Apr 27 2009

Cranial-Sacral Therapy’s Wide Range of Applications

Published by at 8:36 pm under Cranial Sacral Therapy,Massage Therapy

Lying within their scope of practice in the majority of regulated states, massage therapists can fortunately utilize cranial-sacral therapy to the benefit of their clients. See how adding this modality to a bodywork treatment plan can greatly enhance your ability to address a variety of client ailments.

by Nicole Cutler, L.Ac.

Based on the belief that the cranial bones are not fused, American osteopath William Garner Sutherland developed cranial-sacral therapy in the 1930s. Previous to Sutherland’s work, medical practitioners believed that the cranium’s sutures permanently mended the skull bones together, forming an immobile casing for the brain. Careful examination of the skull’s sutures reveals zipper-like lines designed to allow for the subtle movement of the cranial bones.

Sutherland proposed that skull bones move in unison with the rhythmic flow of cerebrospinal fluid surrounding the brain and spinal cord. Cerebrospinal fluid is responsible for nourishing and protecting the central nervous system. Just like energy, blood or lymph circulation, the flow of cerebrospinal fluid can become blocked. Cranial-sacral therapy is primarily comprised of subtle and gentle techniques to release any blockages inhibiting the free flow of cerebrospinal fluid. Adjusting the cranial bones restores mobility to this enclosed system and reduces stress on all of the involved tissues.

Each organ, muscle or tissue within the body is linked to a precise area of the cranial-sacral system through its nerve pathway and associated fascial connections. These nerve and fascial connections facilitate diagnosis and treatment for many dysfunctions. Once a restriction in the central nervous system is identified, cranial-sacral therapy can free it.

Cranial-sacral therapy can be learned easily and incorporated into any bodywork session. While this technique can benefit just about anyone, it is especially helpful for the following conditions:

1. Headaches can have a multitude of causes, but are generally accompanied by a circulatory restriction within the cranium. Freeing those restrictions can be a powerful technique to relieve frontal, vertex, temporal, parietal and occipital headaches.

2. Head injuries typically occur following some type of blow to the head. The force from the impact can misalign any number of cranial bones, disturbing the cerebrospinal fluid circulation and causing pain. The gentle manipulation of cranial-sacral therapy can relieve pain by realigning skull bones to open previously restricted fluid flow.

3. Ear infections typically arise from stagnation of fluids in the middle ear. Due to a lack of drainage through the eustachian tubes, fluid accumulates in the middle ear. Congestion of the eustachian tube may be a result of compression or distortion during the birth process or can be due to an accumulation of mucus. Cranial-sacral treatment can remove obstructions and ensure the drainage of fluids.

4. Birth trauma can cause many common childhood conditions such as colic and attention deficit disorder. During the forceful compression of the head twisting through the narrow birth canal, the cranium of a newborn is designed to adapt and flex for its dramatic entrance into the world. However, intense compression of this delicate structure over many hours can push the cranial bones up against each other, distorting the shape of the head. While normal and unavoidable, cranial bones that remain distorted may prevent the proper formation of the skull, affecting development of the brain or impinging on nearby nerves and blood vessels. Cranial-sacral therapy is safe on children and can realign the misaligned cranium.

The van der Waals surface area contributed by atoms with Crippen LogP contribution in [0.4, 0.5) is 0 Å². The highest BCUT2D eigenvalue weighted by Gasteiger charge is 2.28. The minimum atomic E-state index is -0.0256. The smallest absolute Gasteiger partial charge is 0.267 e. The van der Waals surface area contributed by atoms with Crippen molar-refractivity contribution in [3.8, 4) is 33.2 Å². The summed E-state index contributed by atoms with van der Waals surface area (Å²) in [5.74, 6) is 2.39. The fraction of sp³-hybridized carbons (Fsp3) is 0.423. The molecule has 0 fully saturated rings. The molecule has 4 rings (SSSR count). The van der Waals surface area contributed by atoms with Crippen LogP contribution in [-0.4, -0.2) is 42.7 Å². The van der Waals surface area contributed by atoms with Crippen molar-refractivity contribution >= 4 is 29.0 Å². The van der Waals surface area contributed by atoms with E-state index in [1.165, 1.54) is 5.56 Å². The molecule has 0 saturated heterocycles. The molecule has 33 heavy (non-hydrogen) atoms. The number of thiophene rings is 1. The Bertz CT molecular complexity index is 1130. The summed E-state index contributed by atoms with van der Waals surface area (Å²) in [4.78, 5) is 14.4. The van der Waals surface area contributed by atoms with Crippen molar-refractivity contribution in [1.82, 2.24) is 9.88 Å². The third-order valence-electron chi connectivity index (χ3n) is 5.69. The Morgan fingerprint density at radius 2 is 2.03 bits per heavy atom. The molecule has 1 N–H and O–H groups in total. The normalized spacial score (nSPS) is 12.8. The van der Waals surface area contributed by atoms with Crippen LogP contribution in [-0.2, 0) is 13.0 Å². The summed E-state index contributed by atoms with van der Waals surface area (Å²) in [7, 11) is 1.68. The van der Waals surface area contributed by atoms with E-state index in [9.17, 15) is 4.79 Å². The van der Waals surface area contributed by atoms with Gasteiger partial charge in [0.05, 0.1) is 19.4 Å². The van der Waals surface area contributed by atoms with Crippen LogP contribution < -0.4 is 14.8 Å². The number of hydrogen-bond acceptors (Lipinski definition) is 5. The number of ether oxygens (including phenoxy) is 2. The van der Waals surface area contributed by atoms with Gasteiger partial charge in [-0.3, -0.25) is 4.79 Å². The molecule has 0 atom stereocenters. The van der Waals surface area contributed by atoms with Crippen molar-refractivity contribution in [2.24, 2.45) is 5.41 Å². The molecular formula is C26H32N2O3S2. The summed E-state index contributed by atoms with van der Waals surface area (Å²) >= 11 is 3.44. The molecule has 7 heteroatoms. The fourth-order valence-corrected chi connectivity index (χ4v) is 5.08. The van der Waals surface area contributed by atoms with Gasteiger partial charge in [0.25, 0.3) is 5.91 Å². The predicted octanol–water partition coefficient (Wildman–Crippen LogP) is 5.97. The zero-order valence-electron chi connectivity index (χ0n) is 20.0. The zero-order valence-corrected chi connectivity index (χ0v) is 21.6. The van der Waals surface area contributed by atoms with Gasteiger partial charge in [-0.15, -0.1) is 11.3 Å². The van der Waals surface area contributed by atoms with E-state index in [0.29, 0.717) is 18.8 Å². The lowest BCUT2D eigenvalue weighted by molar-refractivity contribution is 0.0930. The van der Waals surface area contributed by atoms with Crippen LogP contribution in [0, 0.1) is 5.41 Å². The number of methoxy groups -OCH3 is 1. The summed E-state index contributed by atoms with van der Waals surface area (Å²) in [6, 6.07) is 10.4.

5. Temporal Mandibular Disorder (TMJ) involves tension and misalignment of the mandible and temporal bones. Cranial-sacral therapy’s adjustments to the mastoid, temporal, zygomatic and sphenoid bones can provide TMJ relief.

6. Insomnia and Anxiety may not be associated with misalignment of the skull, but cranial-sacral therapy’s invigoration of cerebrospinal fluid can bring someone with anxiety or insomnia significant relief. Since cranial-sacral therapy is inherently relaxing, it has been used to ease anxiety and insomnia.

7. Autism has been shown by recent medical research in Canada to be associated with reduced blood supply to the temporal and frontal lobes of the brain. An association has also been made between autism and restricted mobility of the temporal and frontal bones, restricting blood flow to these areas of the brain. It is this association that makes the gentle application of cranial-sacral therapy ideal for treating autism.

8. Seizures occur when hyperexcitable nerve cells in the brain fire abnormally. Keeping the cerebrospinal fluid flowing without restriction to bathe the brain keeps nerve cells nourished. This nourishment has the benefit of reducing the susceptibility of seizures.

Widely applicable, cranial-sacral therapy can be an extremely valuable technique to include in a massage therapy session. As recognition of cranial-sacral therapy increases, so will the number of consumers requesting the modality in their sessions.

Recommended Study:
Cranial-Sacral Therapy

References:

Attlee, Thomas, Cranio-sacral therapy and the treatment of common childhood conditions, The Health Visitor, July 1994.

Upledger, John, DO, OMM, Easing Seizures, Massage Today, August 2006.

www.altguide.com , Cranio-sacral therapy, Oliver Nash, The Alternative Guide, 2006.

www.bbc.co.uk, Cranial Osteopathy, Jacqueline Young, BBC, 2005.

www.healing-arts.org, CranioSacral Therapy, The Healing Center On-line, 2006.

Posted by Editors at 08:41 AM
© 2009 Institute for Integrative HealthCare Studies. This work is reproduced with the permission of the Institute. www.Integrative-Healthcare.org

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